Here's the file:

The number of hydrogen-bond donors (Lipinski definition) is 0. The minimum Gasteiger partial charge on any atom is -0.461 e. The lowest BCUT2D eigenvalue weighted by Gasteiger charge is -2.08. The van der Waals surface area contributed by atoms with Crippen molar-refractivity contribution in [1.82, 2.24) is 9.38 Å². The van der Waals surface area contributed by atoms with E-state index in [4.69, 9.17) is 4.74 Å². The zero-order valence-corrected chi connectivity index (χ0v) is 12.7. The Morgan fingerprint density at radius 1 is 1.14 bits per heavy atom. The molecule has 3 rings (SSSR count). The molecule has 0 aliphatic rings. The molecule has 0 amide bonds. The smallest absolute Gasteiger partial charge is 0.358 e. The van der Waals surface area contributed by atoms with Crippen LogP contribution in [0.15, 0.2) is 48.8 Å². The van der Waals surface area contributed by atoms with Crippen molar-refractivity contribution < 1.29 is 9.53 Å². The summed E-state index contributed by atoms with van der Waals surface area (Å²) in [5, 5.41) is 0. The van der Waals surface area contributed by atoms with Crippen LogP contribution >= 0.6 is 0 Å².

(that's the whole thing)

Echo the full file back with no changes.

The number of hydrogen-bond donors (Lipinski definition) is 0. The minimum Gasteiger partial charge on any atom is -0.461 e. The lowest BCUT2D eigenvalue weighted by Gasteiger charge is -2.08. The van der Waals surface area contributed by atoms with Crippen molar-refractivity contribution in [1.82, 2.24) is 9.38 Å². The van der Waals surface area contributed by atoms with E-state index in [4.69, 9.17) is 4.74 Å². The zero-order valence-corrected chi connectivity index (χ0v) is 12.7. The Morgan fingerprint density at radius 1 is 1.14 bits per heavy atom. The molecule has 3 rings (SSSR count). The molecule has 0 aliphatic rings. The molecule has 0 amide bonds. The smallest absolute Gasteiger partial charge is 0.358 e. The van der Waals surface area contributed by atoms with Crippen LogP contribution in [0.15, 0.2) is 48.8 Å². The van der Waals surface area contributed by atoms with Crippen molar-refractivity contribution < 1.29 is 9.53 Å². The summed E-state index contributed by atoms with van der Waals surface area (Å²) in [5, 5.41) is 0. The van der Waals surface area contributed by atoms with Crippen LogP contribution >= 0.6 is 0 Å².